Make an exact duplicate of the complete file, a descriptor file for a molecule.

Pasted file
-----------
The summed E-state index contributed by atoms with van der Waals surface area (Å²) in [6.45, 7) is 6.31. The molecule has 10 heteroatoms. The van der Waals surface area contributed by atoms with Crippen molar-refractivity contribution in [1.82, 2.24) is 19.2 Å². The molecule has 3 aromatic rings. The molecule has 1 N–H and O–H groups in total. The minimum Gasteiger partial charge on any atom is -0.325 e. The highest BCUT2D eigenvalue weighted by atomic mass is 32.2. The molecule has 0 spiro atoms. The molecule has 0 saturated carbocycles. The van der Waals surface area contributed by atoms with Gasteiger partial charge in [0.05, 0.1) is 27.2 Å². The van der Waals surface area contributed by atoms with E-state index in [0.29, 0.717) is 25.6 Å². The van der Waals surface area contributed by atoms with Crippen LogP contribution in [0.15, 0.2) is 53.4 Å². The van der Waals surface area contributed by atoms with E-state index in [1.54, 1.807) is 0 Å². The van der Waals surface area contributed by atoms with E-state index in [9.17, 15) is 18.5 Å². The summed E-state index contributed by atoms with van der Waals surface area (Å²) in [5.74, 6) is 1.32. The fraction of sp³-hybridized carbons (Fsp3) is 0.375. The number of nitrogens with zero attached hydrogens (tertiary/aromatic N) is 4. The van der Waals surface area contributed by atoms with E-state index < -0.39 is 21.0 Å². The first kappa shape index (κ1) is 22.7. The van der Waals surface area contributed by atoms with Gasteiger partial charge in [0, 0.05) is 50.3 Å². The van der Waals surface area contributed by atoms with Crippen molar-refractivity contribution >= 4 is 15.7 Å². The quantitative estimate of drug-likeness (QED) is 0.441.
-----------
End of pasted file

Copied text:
The summed E-state index contributed by atoms with van der Waals surface area (Å²) in [6.45, 7) is 6.31. The molecule has 10 heteroatoms. The van der Waals surface area contributed by atoms with Crippen molar-refractivity contribution in [1.82, 2.24) is 19.2 Å². The molecule has 3 aromatic rings. The molecule has 1 N–H and O–H groups in total. The minimum Gasteiger partial charge on any atom is -0.325 e. The highest BCUT2D eigenvalue weighted by atomic mass is 32.2. The molecule has 0 spiro atoms. The molecule has 0 saturated carbocycles. The van der Waals surface area contributed by atoms with Gasteiger partial charge in [0.05, 0.1) is 27.2 Å². The van der Waals surface area contributed by atoms with E-state index in [0.29, 0.717) is 25.6 Å². The van der Waals surface area contributed by atoms with Crippen LogP contribution in [0.15, 0.2) is 53.4 Å². The van der Waals surface area contributed by atoms with E-state index in [1.54, 1.807) is 0 Å². The van der Waals surface area contributed by atoms with E-state index in [9.17, 15) is 18.5 Å². The summed E-state index contributed by atoms with van der Waals surface area (Å²) in [5.74, 6) is 1.32. The fraction of sp³-hybridized carbons (Fsp3) is 0.375. The number of nitrogens with zero attached hydrogens (tertiary/aromatic N) is 4. The van der Waals surface area contributed by atoms with E-state index < -0.39 is 21.0 Å². The first kappa shape index (κ1) is 22.7. The van der Waals surface area contributed by atoms with Gasteiger partial charge in [0, 0.05) is 50.3 Å². The van der Waals surface area contributed by atoms with Crippen molar-refractivity contribution >= 4 is 15.7 Å². The quantitative estimate of drug-likeness (QED) is 0.441.